Healthy Food System for All – Interconnecting Policy

“Health care leaders are broadening their awareness to include the need to address the food system as a means to individual, public, and global health, above and beyond basic nutritional factors. Key voices from the health care sector have begun to engage in market transformation and are aggregating to articulate the urgency for engagement in food and agricultural policy. Systemic transformation requires a range of policies that complement one another and address various aspects of the food system. Health care involvement in policy and advocacy is vital to solve the expanding ecological health crises facing our nation and globe and will require an urgency that may be unprecedented.”

–from Journal of Hunger & Evironmental Nutrition 

(This page has expanded to a sister blog.  Check out Food is Politics.) 

Access to healthy food is more important than ever, yet enacting even modest, targeted changes related to the food system crisscrosses a busy public policy intersection where planning, land use and development, public health, agriculture and water, labor and redevelopment, environmental and basic human rights concerns rarely share the same language, data or objectives.   

Here in San Diego, the passions, industry and involvement of urban agriculturalists are sparking a local food security movement that focuses on justice, environmental and public health concerns.  School and community gardens, urban farms, and farm-to-cafeteria initiatives are taking root all over the county and highlighting many of the key areas where policy change can focus on, envision, and build a sustainable San Diego for the future.  San Diegans involved in advocacy for food policy change are creating a novel network of collaborative relationships among residents, elected and appointed officials, business owners, educators and many other important stakeholders.  They also may be creating a new model for spurring civic engagement and incorporating community input into broad-based policy change in our region.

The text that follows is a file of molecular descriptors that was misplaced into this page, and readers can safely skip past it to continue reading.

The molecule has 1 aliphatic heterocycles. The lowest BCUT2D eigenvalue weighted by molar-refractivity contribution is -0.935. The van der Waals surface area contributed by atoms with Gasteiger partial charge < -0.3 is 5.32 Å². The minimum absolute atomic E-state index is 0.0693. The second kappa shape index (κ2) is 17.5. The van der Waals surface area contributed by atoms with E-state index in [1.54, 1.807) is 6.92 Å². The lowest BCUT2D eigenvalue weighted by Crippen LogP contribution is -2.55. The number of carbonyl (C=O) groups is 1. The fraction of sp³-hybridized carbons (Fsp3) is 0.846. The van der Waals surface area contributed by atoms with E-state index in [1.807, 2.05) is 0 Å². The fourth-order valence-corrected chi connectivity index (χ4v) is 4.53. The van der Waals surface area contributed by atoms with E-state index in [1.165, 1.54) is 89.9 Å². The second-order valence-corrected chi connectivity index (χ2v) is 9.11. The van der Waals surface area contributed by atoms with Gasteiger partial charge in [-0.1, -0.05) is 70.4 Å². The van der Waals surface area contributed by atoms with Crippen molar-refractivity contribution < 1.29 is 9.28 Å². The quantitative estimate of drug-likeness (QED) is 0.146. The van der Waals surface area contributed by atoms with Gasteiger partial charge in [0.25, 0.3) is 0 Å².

Where old policies collide, new food policies can coincide. . .  

Food is Politics is this blog’s new adjoining location for chronicling how the local food movement is breathing new life into our local democracy.  As much as ever, we seek to lift up the cross-cutting issues that are affecting many of the most vulnerable San Diegans during this time of fiscal crisis for the State of California, when economic recovery is needed for all USAmerican families and households.  For instance, San Diego’s terribly low participation rates in federal nutritional assistance programs (e.g., EBT/SNAP/food stamps) have placed our county in the hot seat to do better for families in need.  Perhaps it is not a coincidence that many liberal-to-moderate groups are coming out in favor of Labor’s term limits proposal for County Supervisors, which will be decided by voters in June 2010.

NEWS:  HOW DOES THE FOOD SYSTEM AFFECT SAN DIEGANS?

VIEWS:  WHAT CAN WE DO TO CHANGE THE FOOD SYSTEM?

  • 3/22  5:00 to 7:00pm – Attend Town Hall Meeting at SDSU Campus (Hepner Hall, Room 214) on the impact of the current recession on food security, food justice, and immigrant communities. The purpose is to gather community feedback and report it to the Chancellor’s Office and the State of California.
  • Help create comprehensive Food Policy by learning about other cities’ successes.  See OaklandSan Francisco, Vancouver.
  • Join the Fair Food Movement.
  • Join the People’s Produce Project in South East San Diego!
  • Check out Food is Politics for more links to local San Diego efforts.
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